3. Hence: The record of the rate of speed of a ship or airplane, and of the course of its progress for the duration of a voyage; also, the full nautical record of a ship's cruise or voyage; a log slate; a log book.

  4. Hence, generally: A record and tabulated statement of the person(s) operating, operations performed, resources consumed, and the work done by any machine, device, or system.

  5. (Mining) A weight or block near the free end of a hoisting rope to prevent it from being drawn through the sheave.

  6. (computers) A record of activities performed within a program, or changes in a database or file on a computer, and typically kept as a file in the computer. Log board (Naut.), a board consisting of two parts shutting together like a book, with columns in which are entered the direction of the wind, course of the ship, etc., during each hour of the day and night. These entries are transferred to the log book. A folding slate is now used instead. Log book, or Logbook (Naut.),

    1. a book in which is entered the daily progress of a ship at sea, as indicated by the log, with notes on the weather and incidents of the voyage; the contents of the log board.

    2. a book in which a log[4] is recorded.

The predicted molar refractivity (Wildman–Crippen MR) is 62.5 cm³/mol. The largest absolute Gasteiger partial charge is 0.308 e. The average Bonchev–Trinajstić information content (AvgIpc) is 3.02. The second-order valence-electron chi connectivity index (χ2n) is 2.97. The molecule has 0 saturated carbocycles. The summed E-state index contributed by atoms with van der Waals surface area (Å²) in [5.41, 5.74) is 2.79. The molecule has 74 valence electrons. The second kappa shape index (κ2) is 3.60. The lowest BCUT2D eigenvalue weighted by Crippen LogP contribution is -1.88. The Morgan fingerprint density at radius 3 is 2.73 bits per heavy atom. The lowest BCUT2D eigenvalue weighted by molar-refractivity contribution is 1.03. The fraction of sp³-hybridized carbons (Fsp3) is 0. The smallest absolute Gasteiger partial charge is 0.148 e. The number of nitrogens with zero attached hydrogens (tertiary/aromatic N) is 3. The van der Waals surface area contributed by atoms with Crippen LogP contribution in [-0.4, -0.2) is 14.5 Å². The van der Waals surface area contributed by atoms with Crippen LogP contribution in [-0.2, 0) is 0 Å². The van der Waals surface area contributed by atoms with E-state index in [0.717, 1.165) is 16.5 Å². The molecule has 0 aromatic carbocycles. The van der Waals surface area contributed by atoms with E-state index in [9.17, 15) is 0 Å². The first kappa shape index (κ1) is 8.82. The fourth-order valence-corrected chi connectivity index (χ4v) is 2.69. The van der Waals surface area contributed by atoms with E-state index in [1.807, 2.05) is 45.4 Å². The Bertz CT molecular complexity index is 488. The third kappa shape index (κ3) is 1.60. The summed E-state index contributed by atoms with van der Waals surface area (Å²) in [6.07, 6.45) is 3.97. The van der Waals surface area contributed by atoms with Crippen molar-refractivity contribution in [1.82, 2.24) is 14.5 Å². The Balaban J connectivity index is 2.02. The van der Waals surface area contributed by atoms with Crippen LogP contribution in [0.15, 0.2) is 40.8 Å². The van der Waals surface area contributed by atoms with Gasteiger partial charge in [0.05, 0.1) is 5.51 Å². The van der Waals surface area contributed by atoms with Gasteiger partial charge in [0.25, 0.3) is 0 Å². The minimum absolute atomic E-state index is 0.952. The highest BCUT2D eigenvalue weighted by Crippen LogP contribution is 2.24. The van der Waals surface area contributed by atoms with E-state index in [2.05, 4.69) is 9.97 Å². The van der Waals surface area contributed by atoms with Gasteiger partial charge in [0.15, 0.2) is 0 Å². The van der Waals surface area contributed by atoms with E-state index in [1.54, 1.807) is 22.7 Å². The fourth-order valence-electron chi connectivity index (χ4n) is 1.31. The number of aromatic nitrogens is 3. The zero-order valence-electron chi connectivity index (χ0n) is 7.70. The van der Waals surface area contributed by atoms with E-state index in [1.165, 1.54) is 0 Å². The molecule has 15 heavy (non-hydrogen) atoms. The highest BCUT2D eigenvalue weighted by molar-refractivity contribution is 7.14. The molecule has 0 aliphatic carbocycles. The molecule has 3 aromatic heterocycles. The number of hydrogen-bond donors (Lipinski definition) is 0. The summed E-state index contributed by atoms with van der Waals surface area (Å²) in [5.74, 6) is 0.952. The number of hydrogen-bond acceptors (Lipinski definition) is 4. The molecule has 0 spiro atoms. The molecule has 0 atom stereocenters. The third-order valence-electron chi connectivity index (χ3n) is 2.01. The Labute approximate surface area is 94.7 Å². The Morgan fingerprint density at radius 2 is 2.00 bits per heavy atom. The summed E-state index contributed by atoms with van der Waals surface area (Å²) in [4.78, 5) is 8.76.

Log cabin, Log house, a cabin or house made of logs.

      Log canoe, a canoe made by shaping and hollowing out a single log; a dugout canoe.

      Log glass (Naut.), a small sandglass used to time the running out of the log line.

      Log line (Naut.), a line or cord about a hundred and fifty fathoms long, fastened to the log-chip. See Note under 2d Log, n., 2.

      Log perch (Zo["o]l.), an ethiostomoid fish, or darter ( Percina caprodes); -- called also hogfish and rockfish.

      Log reel (Naut.), the reel on which the log line is wound.

      Log slate. (Naut.) See Log board (above).

      Rough log (Naut.), a first draught of a record of the cruise or voyage.

      Smooth log (Naut.), a clean copy of the rough log. In the case of naval vessels this copy is forwarded to the proper officer of the government.